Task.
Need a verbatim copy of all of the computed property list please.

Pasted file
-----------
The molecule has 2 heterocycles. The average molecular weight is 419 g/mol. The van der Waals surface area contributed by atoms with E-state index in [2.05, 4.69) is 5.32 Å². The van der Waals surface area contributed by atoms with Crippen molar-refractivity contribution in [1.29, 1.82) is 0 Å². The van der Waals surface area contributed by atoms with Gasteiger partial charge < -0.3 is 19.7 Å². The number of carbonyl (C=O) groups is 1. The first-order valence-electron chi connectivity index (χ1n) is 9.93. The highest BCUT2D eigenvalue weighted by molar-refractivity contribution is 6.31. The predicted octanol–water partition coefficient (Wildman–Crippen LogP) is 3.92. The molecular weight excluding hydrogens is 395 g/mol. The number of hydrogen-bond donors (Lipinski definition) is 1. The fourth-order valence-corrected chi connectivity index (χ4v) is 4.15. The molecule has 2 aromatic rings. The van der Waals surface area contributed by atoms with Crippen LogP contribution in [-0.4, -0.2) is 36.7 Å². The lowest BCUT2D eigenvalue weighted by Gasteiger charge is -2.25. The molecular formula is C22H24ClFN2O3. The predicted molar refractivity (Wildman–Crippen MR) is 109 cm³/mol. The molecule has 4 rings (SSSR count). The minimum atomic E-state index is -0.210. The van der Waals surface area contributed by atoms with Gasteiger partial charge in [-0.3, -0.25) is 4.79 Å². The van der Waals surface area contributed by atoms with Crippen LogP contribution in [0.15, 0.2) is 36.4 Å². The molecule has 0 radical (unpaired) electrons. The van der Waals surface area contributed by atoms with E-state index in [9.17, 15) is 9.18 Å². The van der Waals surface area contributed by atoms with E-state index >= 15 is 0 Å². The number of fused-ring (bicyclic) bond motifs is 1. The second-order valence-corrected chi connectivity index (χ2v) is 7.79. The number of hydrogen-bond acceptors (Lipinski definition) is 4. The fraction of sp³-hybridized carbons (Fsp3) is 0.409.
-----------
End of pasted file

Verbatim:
The molecule has 2 heterocycles. The average molecular weight is 419 g/mol. The van der Waals surface area contributed by atoms with E-state index in [2.05, 4.69) is 5.32 Å². The van der Waals surface area contributed by atoms with Crippen molar-refractivity contribution in [1.29, 1.82) is 0 Å². The van der Waals surface area contributed by atoms with Gasteiger partial charge < -0.3 is 19.7 Å². The number of carbonyl (C=O) groups is 1. The first-order valence-electron chi connectivity index (χ1n) is 9.93. The highest BCUT2D eigenvalue weighted by molar-refractivity contribution is 6.31. The predicted octanol–water partition coefficient (Wildman–Crippen LogP) is 3.92. The molecular weight excluding hydrogens is 395 g/mol. The number of hydrogen-bond donors (Lipinski definition) is 1. The fourth-order valence-corrected chi connectivity index (χ4v) is 4.15. The molecule has 2 aromatic rings. The van der Waals surface area contributed by atoms with Crippen LogP contribution in [-0.4, -0.2) is 36.7 Å². The lowest BCUT2D eigenvalue weighted by Gasteiger charge is -2.25. The molecular formula is C22H24ClFN2O3. The predicted molar refractivity (Wildman–Crippen MR) is 109 cm³/mol. The molecule has 4 rings (SSSR count). The minimum atomic E-state index is -0.210. The van der Waals surface area contributed by atoms with Gasteiger partial charge in [-0.3, -0.25) is 4.79 Å². The van der Waals surface area contributed by atoms with Crippen LogP contribution in [0.15, 0.2) is 36.4 Å². The molecule has 0 radical (unpaired) electrons. The van der Waals surface area contributed by atoms with E-state index in [9.17, 15) is 9.18 Å². The van der Waals surface area contributed by atoms with E-state index >= 15 is 0 Å². The number of fused-ring (bicyclic) bond motifs is 1. The second-order valence-corrected chi connectivity index (χ2v) is 7.79. The number of hydrogen-bond acceptors (Lipinski definition) is 4. The fraction of sp³-hybridized carbons (Fsp3) is 0.409.